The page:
Investigation of Occupational Accidents Health Workers in Nursing Services Are Exposed To
Ozhan Elbas, Hatice Nalan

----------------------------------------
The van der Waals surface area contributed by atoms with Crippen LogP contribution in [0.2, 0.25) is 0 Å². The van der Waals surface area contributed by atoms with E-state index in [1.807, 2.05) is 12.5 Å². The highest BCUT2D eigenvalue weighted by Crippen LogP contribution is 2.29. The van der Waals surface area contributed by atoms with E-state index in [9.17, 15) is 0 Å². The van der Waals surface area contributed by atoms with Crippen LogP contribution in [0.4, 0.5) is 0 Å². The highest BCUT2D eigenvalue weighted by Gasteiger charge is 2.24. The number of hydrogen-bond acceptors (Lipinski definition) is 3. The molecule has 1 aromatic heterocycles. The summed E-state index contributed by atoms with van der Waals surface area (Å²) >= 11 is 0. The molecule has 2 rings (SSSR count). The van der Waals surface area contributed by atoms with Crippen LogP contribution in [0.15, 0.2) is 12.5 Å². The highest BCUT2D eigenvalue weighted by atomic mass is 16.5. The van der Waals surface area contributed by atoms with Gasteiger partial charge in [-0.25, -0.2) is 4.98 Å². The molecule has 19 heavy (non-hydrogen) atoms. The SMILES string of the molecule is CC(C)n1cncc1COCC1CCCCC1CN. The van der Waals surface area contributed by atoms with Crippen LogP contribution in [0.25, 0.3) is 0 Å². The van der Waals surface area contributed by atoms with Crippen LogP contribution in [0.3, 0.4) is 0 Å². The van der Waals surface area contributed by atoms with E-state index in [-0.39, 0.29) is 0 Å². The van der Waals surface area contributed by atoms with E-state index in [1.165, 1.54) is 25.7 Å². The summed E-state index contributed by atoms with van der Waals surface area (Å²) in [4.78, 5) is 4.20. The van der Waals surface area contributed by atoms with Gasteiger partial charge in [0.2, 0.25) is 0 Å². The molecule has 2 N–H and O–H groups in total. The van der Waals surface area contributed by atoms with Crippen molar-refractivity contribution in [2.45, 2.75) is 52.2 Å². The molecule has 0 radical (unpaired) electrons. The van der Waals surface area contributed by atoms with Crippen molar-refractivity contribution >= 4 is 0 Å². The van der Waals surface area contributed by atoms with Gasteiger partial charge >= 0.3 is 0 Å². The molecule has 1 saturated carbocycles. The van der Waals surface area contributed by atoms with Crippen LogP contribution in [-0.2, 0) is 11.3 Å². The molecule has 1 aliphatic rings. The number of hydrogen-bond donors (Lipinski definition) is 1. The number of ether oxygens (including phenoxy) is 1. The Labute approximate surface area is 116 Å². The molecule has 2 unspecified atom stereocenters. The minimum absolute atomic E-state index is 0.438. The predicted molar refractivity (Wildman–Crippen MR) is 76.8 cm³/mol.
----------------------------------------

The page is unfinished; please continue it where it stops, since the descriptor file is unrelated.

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Introduction: In this study, occupational accidents experienced by health personnel (nurses, midwives, emergency medical technicians, paramedics, operating room technicians, assistant health technicians and care support personnel) working in the nursing services of our hospital between 2013-2018 were investigated. Materials and Methods: This study was carried out retrospectively. Three hundred and seventy-four occupational accident forms of health personnel (nurses, midwives, emergency medical technicians, paramedics, operating room technicians, assistant health technicians and care support personnel) reported to the nursing services were evaluated. The data were categorized according to age, sex, title and unit, working year, accident, date and time of the accident. Descriptive statistics (number, percentage, median, mean, standard deviation) and chi-square test were used in the evaluation of the data. Results: It was determined that 84.2% of the health personnel who reported occupational accidents were females, 46.9% were in the 18-25 age group, and 93.1% were high school, associate degree and university graduates. The majority of health personnel were nurses (69.5%), approximately half (47.8%) of the health workers reporting accidents were working in surgical units and intensive care units, 77.0% had been working for 5 years or less, and the occupational accident rate was the highest in 2017 (37.2%). When occupational accident reports were examined, it was found that there was no seasonal feature and the frequency of occupational accidents was higher in 08:00-20:00 shifts (67.9%). Considering the classification of occupational accidents, it was found that 53.2% of these injuries were caused by needlestick and sharp injuries, 33.7% by physical risks damaging musculoskeletal system and 13.1% by biological risks due to blood and body fluids exposure. It was found that the highest number of occupational accidents occurred during treatment (34.7%) and 49.7% were caused by needlestick. Conclusion: It was determined that the health personnel working in surgical areas have a higher risk of occupational accidents. Approximately half of the occupational accidents occurred frequently during treatment due to needlestick and consequently, needlestick and sharp injuries took the first place. It is necessary to identify situations that threaten employee health, develop policies aiming to prevent occupational accidents and take preventive measures to prevent infection risk due to needlestick and sharp injuries and biological risks in terms of employee health.